I was reading a blog post about procrastination and this quote just stood out and hit me:
In his famous essay You and Your Research (which I recommend to anyone ambitious, no matter what they're working on), Richard Hamming suggests that you ask yourself three questions:
- What are the most important problems in your field?
- Are you working on one of them?
- Why not?
Essentially this boils down to the question:
What's the best thing you could be working on, and why aren't you?
Facing the question
I love how brutal this question is. Just cuts right to the point and doesn't screw around at all. Being that I aspire to make a difference this question seemed to be very important to answer. Here are my preliminary thoughts on it:
I'm thinking that it's highly likely the best work I could be doing involves trying to create a paradigm shift when it comes to UI/UX and the visualization of information.
The other thing is perhaps related to this time management and procrastination helper tool I have been thinking about lately. I feel as though the power that has to help people by letting them regain control of their web browsing time could have a huge benefit to many people.
There is some good stuff in operations research, but I have been out of that field for a while. I can see a lot of value in bringing some of the leading knowledge to a wider audience and using the information for the good of everyone. Specifically I think that many people have difficulty with scheduling and logistics , there's a lot of potential to make software that leverages the algorithms from operations research to help people with their practical problems. Right now that expertise is not particularly accessible, making it more accessible would be the goal.
I have been trying to get started on the UI/UX thing and also the time management application, I honestly haven't been doing much with operations research since I left Melbourne although I do think I will return to that at some point. 
Basically the biggest problem I have had lately is a combination of being time poor and not having the requisite skills to implement what I want.  Also there's been a fair amount of just having to survive, getting good work done when you are struggling with life issues like having to move house is pretty much impossible. There's a tremendous number of talented people out there who are struggling to self actualize due to adverse life circumstances. If you are one of those people, my heart goes out to you, I never realized how difficult it was until last year.
The requisite skills part I do my best to work on whenever I can because I know there's a lot more I need to learn. Keeping up the habit of trying to learn as much as I can whenever I can has helped a lot, as long as I can keep enough free time and energy aside for this I imagine I will be ok. I'm working on learning the skills required for the main projects via working on some smaller projects like the billiards simulator and the footbag website. That way I can hopefully get work towards a tangible goal in the form of a final product and also get some motivation from having a final product in mind.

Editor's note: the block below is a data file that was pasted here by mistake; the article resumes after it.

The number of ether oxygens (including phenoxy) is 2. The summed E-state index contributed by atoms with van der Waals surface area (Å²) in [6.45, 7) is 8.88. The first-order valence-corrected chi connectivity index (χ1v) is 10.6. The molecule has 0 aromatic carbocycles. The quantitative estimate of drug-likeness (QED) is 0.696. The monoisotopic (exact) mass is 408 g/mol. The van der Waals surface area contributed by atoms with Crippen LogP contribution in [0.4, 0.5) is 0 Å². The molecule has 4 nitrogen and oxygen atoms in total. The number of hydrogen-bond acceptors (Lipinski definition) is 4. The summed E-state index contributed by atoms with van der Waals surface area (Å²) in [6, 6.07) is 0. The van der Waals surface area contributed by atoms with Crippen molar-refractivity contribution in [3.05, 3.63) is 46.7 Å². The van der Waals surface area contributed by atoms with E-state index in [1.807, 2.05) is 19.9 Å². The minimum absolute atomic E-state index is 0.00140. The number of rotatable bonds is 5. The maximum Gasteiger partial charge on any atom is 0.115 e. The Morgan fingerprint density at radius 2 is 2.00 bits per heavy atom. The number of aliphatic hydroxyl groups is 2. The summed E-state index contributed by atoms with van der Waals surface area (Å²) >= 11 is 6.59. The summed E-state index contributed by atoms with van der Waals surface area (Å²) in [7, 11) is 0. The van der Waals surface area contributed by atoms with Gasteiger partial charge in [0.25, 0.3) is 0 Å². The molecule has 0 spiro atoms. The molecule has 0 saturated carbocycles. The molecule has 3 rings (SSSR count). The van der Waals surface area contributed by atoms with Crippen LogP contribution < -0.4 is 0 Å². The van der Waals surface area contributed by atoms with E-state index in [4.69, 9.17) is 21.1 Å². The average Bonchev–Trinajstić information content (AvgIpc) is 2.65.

I certainly could be doing better though and I think this quote really forces me to stare that in the face which is a really good thing. Complacency really is the enemy of high quality work and I certainly know it. I realize that I'm more ready to face this type of question these days, previously I might have avoided it for a variety of reasons. The simple fact of the matter is that I will die some day and that if I just keep avoiding what's important I will guarantee that I miss my opportunity to leave a positive legacy for the world. Life certainly is too short to make excuses for not making the best effort.
|Scheduling and logistics are fundamentally difficult problems so it comes as no surprise that many of the ad-hoc "solutions" people have come up with to these problems are quite substandard. There are people who realize this and want to improve their systems but just don't know how. Of those people who want to improve their systems many get thwarted by not having a well defined process and the toolset to actually go about it. These are the people I think would be helped the most by increasing the availability of quality tools. People who are unaware of the issues that arise from sub-optimal systems and processes present a different set of problems. Some are just unaware but some actually resist quantitative approaches. Getting these people to accept better approaches to these problems is a tough task but a very important one as a lot of utility hinges on these decisions.
|I really want to work on operations research more but I'm making a conscious decision to delay that work because I think the additional mental overhead imposed by context switching would be counter productive at this moment in time. I already have enough stuff that I'm trying to learn on my plate right now without adding an additional discipline of study/research.
|Some of the UI/UX stuff would require me to know more about graphics programming than I currently do. GLSL for example has been on my "to learn" list for quite some time now, I'm just starting to look at that for the billiards simulator application I'm working on.